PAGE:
Other features such as digital endless aisles and virtual mannequins will likely appear next year, breaking the boundaries of a store’s four walls and targeting Millennials in particular. Even ways to interact with their friends while shopping, share items, and get suggestions will continuously be embraced by stores since Millennials generally conduct social research before purchasing products.
4. YouTube Will Become More Like TV
In addition to the TV trends we mentioned, you can certainly expect YouTube to have a bigger role in 2013. Young people spend much of their time watching content online already with professional and amateur YouTube channels alike grabbing their attention. They’re turning to the site for original content that they can watch anytime, anywhere. YouTube even launched a production studio space in Los Angeles last month, which reflects just how large a role the platform continues to play in culture.
In 2012, we saw the creation of AwesomenessTV, a YouTube channel that airs a variety of content aimed at tweens and teens, and features musicians, athletes, TV, and social media stars. It has quickly become one of the top YouTube channels among this age group, and it will continue to present some competition for traditional TV channels like Disney, Nickelodeon, and Cartoon Network. Moreover, Smosh, a top YouTube channel about two Millennial comedians, has led the way with young viewers, as has Shut Up! Cartoons, an animated channel from the Smosh creators. Both of these properties prove the power of YouTube and how channels can generate as much buzz as traditional networks.
Slightly older female Millennials are turning to ClevverNews, for up-to-the-minute information and video content on entertainment, style, and celebrities. And Machinima, which has game-oriented content aimed at 18-34-year-old males, is also a key player in this space.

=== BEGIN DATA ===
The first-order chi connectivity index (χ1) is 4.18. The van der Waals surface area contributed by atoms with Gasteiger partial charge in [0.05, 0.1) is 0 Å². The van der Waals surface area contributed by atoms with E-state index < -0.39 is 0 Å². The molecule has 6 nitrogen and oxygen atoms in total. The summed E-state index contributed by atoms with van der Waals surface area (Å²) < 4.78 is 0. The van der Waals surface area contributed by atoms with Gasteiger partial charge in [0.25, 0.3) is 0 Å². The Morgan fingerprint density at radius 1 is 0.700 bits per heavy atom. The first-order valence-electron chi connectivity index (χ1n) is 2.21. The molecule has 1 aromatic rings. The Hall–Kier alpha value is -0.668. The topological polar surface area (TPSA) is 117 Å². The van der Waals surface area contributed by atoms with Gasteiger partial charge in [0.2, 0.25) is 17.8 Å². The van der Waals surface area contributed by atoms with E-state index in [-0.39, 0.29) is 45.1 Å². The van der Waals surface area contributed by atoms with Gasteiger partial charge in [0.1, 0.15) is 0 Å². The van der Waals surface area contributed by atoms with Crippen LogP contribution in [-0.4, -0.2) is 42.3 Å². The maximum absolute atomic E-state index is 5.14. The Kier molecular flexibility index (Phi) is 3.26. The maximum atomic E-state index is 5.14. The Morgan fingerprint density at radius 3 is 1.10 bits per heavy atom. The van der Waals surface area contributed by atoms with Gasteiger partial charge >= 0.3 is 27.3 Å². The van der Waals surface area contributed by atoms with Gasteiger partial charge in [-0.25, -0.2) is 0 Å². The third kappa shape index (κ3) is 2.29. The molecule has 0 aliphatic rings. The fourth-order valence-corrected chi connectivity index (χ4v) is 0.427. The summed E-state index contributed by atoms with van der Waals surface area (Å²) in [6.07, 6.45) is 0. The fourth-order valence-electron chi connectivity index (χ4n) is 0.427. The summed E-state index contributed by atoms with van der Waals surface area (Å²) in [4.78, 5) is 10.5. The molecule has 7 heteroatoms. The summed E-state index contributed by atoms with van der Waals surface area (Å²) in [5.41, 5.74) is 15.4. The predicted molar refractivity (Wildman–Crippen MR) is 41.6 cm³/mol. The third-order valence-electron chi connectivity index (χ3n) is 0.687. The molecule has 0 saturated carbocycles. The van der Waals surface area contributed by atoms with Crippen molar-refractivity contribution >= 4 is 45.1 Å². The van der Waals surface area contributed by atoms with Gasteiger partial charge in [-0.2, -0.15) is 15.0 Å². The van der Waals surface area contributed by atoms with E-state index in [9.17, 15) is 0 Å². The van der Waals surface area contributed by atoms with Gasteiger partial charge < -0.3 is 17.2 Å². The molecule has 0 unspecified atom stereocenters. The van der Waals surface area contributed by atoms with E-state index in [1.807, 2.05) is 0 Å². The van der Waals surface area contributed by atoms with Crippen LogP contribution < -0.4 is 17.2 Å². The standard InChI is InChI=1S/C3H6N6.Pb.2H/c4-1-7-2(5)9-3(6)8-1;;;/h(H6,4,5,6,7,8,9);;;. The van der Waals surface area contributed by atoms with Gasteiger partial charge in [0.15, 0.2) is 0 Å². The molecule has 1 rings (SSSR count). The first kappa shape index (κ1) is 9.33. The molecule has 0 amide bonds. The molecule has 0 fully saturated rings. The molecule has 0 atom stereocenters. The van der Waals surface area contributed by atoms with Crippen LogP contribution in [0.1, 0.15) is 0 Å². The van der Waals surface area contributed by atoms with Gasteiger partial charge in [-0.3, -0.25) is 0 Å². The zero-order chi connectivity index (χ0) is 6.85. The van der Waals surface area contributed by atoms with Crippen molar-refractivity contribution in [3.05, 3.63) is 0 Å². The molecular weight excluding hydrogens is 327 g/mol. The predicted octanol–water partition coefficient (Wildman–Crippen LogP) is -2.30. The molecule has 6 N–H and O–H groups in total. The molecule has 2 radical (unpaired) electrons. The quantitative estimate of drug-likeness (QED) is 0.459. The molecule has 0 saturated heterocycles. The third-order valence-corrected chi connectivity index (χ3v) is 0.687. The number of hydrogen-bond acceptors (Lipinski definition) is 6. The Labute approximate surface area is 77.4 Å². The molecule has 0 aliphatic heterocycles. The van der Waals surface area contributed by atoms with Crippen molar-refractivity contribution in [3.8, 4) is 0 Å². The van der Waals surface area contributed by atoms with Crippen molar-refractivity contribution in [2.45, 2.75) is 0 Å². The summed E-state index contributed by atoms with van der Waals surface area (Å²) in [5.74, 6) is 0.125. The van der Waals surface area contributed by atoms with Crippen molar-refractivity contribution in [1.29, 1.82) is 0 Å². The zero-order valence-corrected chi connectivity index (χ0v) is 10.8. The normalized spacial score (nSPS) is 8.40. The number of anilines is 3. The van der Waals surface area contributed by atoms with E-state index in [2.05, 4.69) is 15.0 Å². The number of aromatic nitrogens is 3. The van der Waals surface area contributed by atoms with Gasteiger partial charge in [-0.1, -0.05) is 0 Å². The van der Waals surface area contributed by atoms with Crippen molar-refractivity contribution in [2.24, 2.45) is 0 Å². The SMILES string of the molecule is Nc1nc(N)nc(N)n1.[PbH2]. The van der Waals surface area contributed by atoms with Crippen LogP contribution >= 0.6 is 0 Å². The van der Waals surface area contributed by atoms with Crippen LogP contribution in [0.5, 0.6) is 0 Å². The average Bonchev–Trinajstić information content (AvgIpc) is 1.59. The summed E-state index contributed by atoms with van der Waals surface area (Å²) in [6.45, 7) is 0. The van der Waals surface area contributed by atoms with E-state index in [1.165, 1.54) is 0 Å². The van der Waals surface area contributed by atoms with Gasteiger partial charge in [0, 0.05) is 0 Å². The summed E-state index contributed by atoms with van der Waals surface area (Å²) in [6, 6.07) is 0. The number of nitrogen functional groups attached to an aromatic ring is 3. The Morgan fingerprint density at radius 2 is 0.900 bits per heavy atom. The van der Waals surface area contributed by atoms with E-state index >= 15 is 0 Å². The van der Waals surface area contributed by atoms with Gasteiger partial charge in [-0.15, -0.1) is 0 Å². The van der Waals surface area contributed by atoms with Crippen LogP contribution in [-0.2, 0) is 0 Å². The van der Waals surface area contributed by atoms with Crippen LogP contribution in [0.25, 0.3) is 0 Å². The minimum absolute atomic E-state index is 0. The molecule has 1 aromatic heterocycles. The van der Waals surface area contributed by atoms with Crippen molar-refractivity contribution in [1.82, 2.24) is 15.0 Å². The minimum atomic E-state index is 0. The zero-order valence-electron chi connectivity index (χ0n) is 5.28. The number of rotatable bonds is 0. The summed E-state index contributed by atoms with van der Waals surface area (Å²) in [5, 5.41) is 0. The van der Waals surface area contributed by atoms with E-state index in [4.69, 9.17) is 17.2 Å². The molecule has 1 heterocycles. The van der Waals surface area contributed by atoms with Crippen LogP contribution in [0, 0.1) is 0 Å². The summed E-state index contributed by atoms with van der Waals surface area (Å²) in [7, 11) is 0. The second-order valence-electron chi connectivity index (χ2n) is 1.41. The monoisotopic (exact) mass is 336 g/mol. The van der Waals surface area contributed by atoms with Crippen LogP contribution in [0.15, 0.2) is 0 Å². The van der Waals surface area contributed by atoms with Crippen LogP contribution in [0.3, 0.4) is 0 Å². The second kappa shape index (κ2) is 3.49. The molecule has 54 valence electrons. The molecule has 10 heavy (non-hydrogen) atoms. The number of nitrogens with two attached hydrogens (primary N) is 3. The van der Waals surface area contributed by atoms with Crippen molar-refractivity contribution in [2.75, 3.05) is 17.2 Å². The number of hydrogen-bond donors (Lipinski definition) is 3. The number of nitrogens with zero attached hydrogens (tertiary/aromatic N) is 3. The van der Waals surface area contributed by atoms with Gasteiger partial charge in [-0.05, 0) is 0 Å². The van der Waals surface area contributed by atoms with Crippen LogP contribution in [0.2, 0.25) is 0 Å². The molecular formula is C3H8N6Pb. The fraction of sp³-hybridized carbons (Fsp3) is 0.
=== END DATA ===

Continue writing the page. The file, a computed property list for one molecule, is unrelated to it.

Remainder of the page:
You can count on many more YouTube stars and professional networks targeting teens and young adults to emerge, as well as YouTube content to appear in other spaces. Cinedigm recently formed a partnership with Alloy Digital, where content from Smosh and Clevver Media brands could appear in movie theaters, home entertainment systems, and digital storefronts. YouTube is flipping the traditional media structure, and Millennials are shaping this trend.
5. Visual Social Networks Will Rule
2012 was the year of Instagram and Pinterest, as these visual sites became some of the fastest-growing and most popular social networks. Instagram has become a cultural obsession, where users snap pictures of everything from their food to their nails, apply filters, and share the photos with their followers and friends. “Instagramming” an image has become a way to communicate and as a Millennial recently told us, “Instagram is an amazing form of expression...people can show their feelings in just a picture and everyone pretty much understands.” Instagram in particular has created a culture of photo sharing, and, as new social networks emerge, we imagine they’ll have less focus on text and more on visual features. Even Twitter added photo filters to compete with Instagram, highlighting just how pervasive this trend is.
In 2013, there’s bound to be even more photo-sharing social networks and apps as visual content captures young people’s attention. MySpace is adopting a Pinterest-like interface, and the site focuses on images. Coca-Cola recently launched Happy Places, a photo-sharing service that lets users share joyful moments with their social networks. Overall, text is diminishing on social media with GIFs, Instagram pictures, and updates of 140 characters or less becoming key means of communication.